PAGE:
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Rashon Lane: Understanding ‘Why’ in the Ebola Outbreak

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Posted September 25, 2015

Before returning home to pursue her PhD in sociology at UC San Francisco, Rashon Lane had one last mission across the globe: go to Africa to help understand the Ebola epidemic.

Lane, who works for the U.S. Centers for Disease Control and Prevention primarily in cardiovascular research, joined a special response team that arrived in Sierra Leone in May, nearly a year after the start of the 2014 outbreak there. “At that point, we understood the disease progression, but it was still unknown why people continued to practice behaviors that would cause them to transmit Ebola,” she says.

Rashon Lane (center front) and social mobilizers in Sierra Leone trained frontline responders of the Ebola outbreak to conduct interviews with community members to better understand the high infant mortality rates in that district. Image credit: Rashon Lane

Rashon Lane (center front) and social mobilizers in Sierra Leone trained frontline responders of the Ebola outbreak to conduct interviews with community members to better understand the high infant mortality rates in that district. Image credit: Rashon Lane

The country was in dire need of insight into why some groups of people were not adhering to medical treatment, or running away from quarantines or washing the bodies of the dead. “To contain Ebola, we have to understand not only the biological and clinical aspects of disease transmission, but also the very different issues of how people interact and what are their concerns, fears and worries,” Lane explains.

A particular misunderstanding with wide-reaching health consequences turned out to be rooted in the local language. Foreign ambulances had arrived en masse after the outbreak began, racing through villages with sirens wailing. People were terrified of the speedy, noisy vehicles driven by people in hazmat suits that whisked their loved ones away, possibly forever.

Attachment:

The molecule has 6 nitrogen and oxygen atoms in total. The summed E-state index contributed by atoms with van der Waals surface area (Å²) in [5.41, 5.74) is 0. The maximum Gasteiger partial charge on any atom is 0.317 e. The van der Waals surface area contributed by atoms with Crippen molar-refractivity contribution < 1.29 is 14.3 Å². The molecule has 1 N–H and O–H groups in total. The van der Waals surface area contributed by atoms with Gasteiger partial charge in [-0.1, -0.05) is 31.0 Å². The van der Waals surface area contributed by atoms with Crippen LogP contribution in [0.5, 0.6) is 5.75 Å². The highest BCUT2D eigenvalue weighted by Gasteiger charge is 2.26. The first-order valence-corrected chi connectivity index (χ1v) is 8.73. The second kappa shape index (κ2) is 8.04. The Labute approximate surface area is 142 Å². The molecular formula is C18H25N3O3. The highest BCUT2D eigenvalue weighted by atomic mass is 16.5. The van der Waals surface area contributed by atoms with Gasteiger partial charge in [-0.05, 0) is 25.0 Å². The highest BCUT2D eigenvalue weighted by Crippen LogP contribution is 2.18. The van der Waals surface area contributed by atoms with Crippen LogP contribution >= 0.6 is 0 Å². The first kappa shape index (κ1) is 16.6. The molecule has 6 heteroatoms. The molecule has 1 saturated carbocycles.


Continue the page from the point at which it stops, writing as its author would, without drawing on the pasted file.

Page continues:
Through focus group interviews, Lane helped a CDC health promotion team uncover that a big problem was that the sirens actually screamed out the word “bye-bye” in the native Temne language.

With that understanding, the Port Loko Ebola Response Team provided some health education and slowed down and quieted the ambulances as they passed through villages, which helped the local people accept ambulance transportation of the ill, reducing exposure to others.

Lane plans to continue her studies in understanding issues of health equity at UCSF. The Richmond, Calif., native chose the Graduate Division program here “because I felt that the faculty members’ focus on race, health inequality and gender issues would provide the necessary support and mentorship,” to advance her career in public health, she says.

As Lane embarks upon her sociology studies, she brings with her an enduring appreciation for the resiliency of people following traumatic events like the Ebola outbreak.

She emphasizes that even when there are no more infections, the survivors will be dealing with the aftermath for the rest of their lives, including ongoing emotional, social and economic aftershocks. “There is definitely a lot of work to be done even after the county is declared Ebola-free,” she says.

Source: UCSF

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